Oct. 3, 2019
Foundation chair in parent-infant mental health devoted to helping children and families overcome adversity
Parental mental illness, addictions and family violence: these are some of the critical issues Dr. Nicole Letourneau (PhD) has examined in her research driven by a desire to promote the health of children and families. It is through community-based studies that her dedication comes to light, as the lead on projects related to parent-child support and intervention that seek to understand and develop evidence to guide best practices.
Letourneau is principal investigator of the Child Health Intervention and Longitudinal Development Studies Program (CHILD), focused on parenting, attachment and child development in the context of maternal depression, family violence and other adversities. In this role she leads multiple projects, including:
- The Alberta Pregnancy Outcome and Nutrition (APrON) cohort study collecting data on mothers, beginning in the first or second trimester of their pregnancy and then following up with their children. APrON focuses on the influence and interactions between parental mental health, nutrition and genetics on infant and child development.
- Attachment and Child Health (ATTACH), a community intervention program focused on helping parents promote secure attachments with their preschool children that’s now being independently offered by several Calgary agencies serving high psychosocial risk mothers.
- Video Feedback Intervention for Depressed Mothers and Infant (VID-KIDS), a nurse-delivered intervention for mothers with postpartum depression that aims to support healthy maternal-child relationships and child development.
“Taken together, these projects are designed to help children and families overcome the most difficult of challenges to meet their potential,” Letourneau writes.
Along with the roles mentioned, Letourneau is also a research professor at the Cumming School of Medicine in paediatrics, psychiatry & community health sciences, the Alberta Children's Hospital Foundation Chair in Parent-Infant Mental Health, the director of RESOLVE Alberta (Research & Education for Solutions to Violence) and president-elect of CARNA.
Colleague Bikram Sekhon (BN’14, MN’19) says Letourneau exemplifies the possibilities for an RN in research and leadership. “She was my thesis supervisor and I can say firsthand she has been a great advocate for her students' mental health while providing exceptional support through their graduate school experience.”
What’s an unforgettable experience from your time at UCalgary Nursing?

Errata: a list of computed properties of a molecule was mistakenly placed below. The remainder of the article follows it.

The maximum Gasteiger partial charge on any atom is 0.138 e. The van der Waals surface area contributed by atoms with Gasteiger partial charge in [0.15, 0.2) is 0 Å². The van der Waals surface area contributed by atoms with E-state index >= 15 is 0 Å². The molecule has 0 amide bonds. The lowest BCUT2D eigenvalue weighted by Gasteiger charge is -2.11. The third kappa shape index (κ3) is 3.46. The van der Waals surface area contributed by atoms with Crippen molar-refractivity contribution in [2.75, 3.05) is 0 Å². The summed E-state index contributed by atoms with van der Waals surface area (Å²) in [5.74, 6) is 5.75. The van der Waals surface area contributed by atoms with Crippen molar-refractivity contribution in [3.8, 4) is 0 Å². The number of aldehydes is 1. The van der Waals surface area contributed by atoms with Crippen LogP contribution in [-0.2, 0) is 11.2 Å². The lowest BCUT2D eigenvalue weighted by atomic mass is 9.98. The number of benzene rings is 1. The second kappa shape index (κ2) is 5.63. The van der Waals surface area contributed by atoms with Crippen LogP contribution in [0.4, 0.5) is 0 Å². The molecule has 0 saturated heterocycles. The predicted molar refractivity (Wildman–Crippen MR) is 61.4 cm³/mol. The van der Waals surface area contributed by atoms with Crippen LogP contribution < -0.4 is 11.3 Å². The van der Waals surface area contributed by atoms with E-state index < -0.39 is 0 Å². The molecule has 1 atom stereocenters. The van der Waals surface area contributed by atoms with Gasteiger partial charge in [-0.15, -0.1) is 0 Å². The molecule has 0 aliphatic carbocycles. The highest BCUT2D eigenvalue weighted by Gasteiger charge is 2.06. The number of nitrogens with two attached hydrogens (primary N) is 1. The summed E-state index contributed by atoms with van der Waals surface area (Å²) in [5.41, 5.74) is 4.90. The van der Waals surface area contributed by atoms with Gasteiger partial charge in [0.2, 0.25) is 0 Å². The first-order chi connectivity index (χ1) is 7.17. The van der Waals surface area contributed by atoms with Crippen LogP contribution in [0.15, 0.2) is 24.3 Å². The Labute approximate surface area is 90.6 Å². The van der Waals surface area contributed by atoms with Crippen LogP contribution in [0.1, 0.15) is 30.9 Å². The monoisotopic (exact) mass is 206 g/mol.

“I felt so welcomed when I first moved to Calgary. Several members of the faculty dropped by, at both my office and my home, just to say hello and to see how I was settling. They went above and beyond to make me feel at home in the Faculty of Nursing.”
What most excites you about the future of nursing or changes coming in the profession?
“I am excited that the profession of nursing is growing and evolving, taking on new roles in the clinical arena, for example in the expanded ability of registered nurses to prescribe and order tests, and in the new leadership opportunities for nurse practitioners.
“I am excited that nurses are embracing higher education so that they can ask and answer important research questions that can inform our disciplinary practice. So often we need to borrow knowledge from other disciplines to provide evidence-based care. We need to take a lead in building and shaping the knowledge base for nursing — and others can borrow from us! That can only be done with a strong disciplinary foundation in nursing research.”
Is there a nursing issue you are especially passionate about or you would like to change?
“I am passionate about the nursing profession’s ability to change lives for the better, especially those of infants and young children. I want the profession to fully embrace the promise and opportunity of research to inform and improve practice. For example, I would like to see baccalaureate-prepared nurses promote the investigation of important issues affecting their patients and clients.”
“Nurses have a unique perspective on health that embraces all the determinants of health, including social conditions. Society suffers when nurses are unable to contribute to people's health — when nurses are unable to create evidence of effective and innovative care approaches that focus on all the determinants of health. I am passionate about doing and promoting nursing research that can change lives for the better.”
Your advice for aspiring nurses?
“Nursing is an amazing career that can prepare you for almost any challenge. There are many paths to success including clinical, research, teaching and administration. The opportunities are endless! Get as much education as you can, and do as much as you can to make a difference in society. That's one of the natural gifts of being a nurse: every day, in so many ways, you can make a big difference in people's lives!”
One luxury in life you’d rather not live without?
“Downhill skiing is a passion and my ‘life luxury.’ I absolutely love being outdoors and active, rain, snow or shine!”
All through 2019, we'll be highlighting 50 Faces of Nursing and profiling nursing members in celebration of our 50th anniversary. If you know someone noteworthy (faculty, staff, alum, students, partners, etc.) who you would like us to feature, tell us more with this short online form. For more, visit nursing.ucalgary.ca/50